Spring Training Questions: AL Edition

Last week, we looked at key questions for National League teams going into Spring Training. Now, with Spring Training under way and games less than a week away, we will look at the key questions facing American League teams as they work their way towards Opening Day.

AL East:

Toronto Blue Jays – Can Jose Bautista stay healthy?

When Bautista is healthy, he is one of the most productive players in the game. In 2010 and 2011, he had a cumulative fWAR of 14.2. But wrist and hip injuries have held Bautista off the field as he has only appeared in 210 games in the last two seasons. Can Bautista get back to being a major run producer in the middle of the Blue Jays lineup?

Baltimore Orioles – Can Ubaldo Jimenez be the top of rotation arm the Orioles need?

Miguel Gonzalez, Chris Tillman, Bud Norris, and Wei-Yin Chen are solid pitchers but none of them are aces. Starters who can give their team 200+ innings in a season are extremely valuable. Tillman is the only Orioles starter from last year who surpassed the 200-inning mark. The Orioles just signed Suk-min Yoon, who could possibly provide depth to the rotation. Dylan Bundy will not be ready to make an impact until July at the earliest. This is why it was so vital for the Orioles to invest in an arm like Jimenez, a guy who has the ability and stuff to be a front of the rotation arm. Jimenez does come with a decent amount of risk, as his mechanics have led to some inconsistency that caused him to bottom out until he found some success in the second half last year with the Indians. If Jimenez can carry over his second half into this year, the Orioles will have found their guy to lead their rotation and compete for the AL East.

New York Yankees – Can Robertson take over as the closer?

The Yankees were blessed with 17 years of Mariano Rivera closing out games. Robertson has been one of the best relievers in baseball setting up games for Rivera over the last 3 seasons. Everyone knows that pitching in the 9th inning can be a completely different story, but Robertson had a 10.45 strikeout rate and 2.44 walk rate last season. Both of those statistics bode well for Robertson as he takes over for the greatest closer to ever live.  There will never be another Rivera but can Robertson take his success in the set-up role and apply it in the 9th?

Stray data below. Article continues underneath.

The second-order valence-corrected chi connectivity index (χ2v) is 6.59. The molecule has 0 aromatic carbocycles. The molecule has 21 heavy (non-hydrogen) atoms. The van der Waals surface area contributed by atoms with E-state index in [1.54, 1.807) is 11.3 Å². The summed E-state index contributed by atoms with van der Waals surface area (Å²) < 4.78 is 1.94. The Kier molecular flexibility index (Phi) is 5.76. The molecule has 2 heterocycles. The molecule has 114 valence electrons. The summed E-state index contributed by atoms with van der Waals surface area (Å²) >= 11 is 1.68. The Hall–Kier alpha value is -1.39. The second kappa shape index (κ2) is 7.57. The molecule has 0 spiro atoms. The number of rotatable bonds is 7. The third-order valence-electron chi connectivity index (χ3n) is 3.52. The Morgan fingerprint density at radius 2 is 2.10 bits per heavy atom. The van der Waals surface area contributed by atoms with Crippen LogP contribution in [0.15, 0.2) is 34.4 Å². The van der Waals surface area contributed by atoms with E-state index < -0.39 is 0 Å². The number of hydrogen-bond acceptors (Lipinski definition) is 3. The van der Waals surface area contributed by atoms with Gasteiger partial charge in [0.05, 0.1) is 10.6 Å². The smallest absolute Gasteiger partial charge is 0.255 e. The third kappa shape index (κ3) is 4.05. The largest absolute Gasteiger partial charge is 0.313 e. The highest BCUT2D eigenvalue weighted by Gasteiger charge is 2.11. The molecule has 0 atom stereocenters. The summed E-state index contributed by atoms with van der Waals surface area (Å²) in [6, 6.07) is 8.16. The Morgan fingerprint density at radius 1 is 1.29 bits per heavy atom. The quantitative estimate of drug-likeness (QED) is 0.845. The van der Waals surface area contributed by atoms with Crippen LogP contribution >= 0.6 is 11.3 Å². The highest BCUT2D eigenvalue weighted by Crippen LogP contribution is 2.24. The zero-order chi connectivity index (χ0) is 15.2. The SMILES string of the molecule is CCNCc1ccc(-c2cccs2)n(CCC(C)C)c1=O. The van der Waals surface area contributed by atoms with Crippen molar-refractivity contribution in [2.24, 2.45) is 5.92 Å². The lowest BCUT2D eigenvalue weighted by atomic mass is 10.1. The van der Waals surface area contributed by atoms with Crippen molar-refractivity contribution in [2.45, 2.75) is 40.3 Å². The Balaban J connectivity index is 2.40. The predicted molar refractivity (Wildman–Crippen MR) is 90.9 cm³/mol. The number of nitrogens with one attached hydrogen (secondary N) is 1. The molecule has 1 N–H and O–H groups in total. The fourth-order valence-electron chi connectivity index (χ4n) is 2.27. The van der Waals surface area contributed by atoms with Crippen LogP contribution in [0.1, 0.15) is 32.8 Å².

Tampa Bay Rays – Will the Rays try and move David Price?

The 2012 American League CY winner is the ace of the Ray’s staff. But Price will be a free agent after the 2015 season and his best trade value would be now. It seems unlikely that the Rays will be willing to pay Price top market value but will the Rays risk the 2014 season for their future? It’s hard to imagine what the Rays rotation will look without Price but I do not believe the Rays can compete in the A.L. East without Price (though don’t count out Joe Maddon, who has done some amazing things over his years with the Rays).

Boston Red Sox – Can Jackie Bradley Jr. replace Jacoby Ellsbury?

Ellsbury was dynamic at the top of the Sox order as he was 13th in the majors in fWAR (5.8),14th in Runs Scored (92), and 1st in stolen bases (52). Ellsbury decided to join the rival Yankees for a massive contract and the Red Sox will turn to their farm system for production. It may have been a surprise to some that Jackie Bradley Jr. made the Opening day roster and started in left field on Opening day last year. Bradley Jr. struggled to consistently hit and get on base. The Red Sox are very high on this kid but they need him to step up and fill a void in Center Field.

AL Central:

Chicago White Sox – Can Jose Abreu provide power immediately?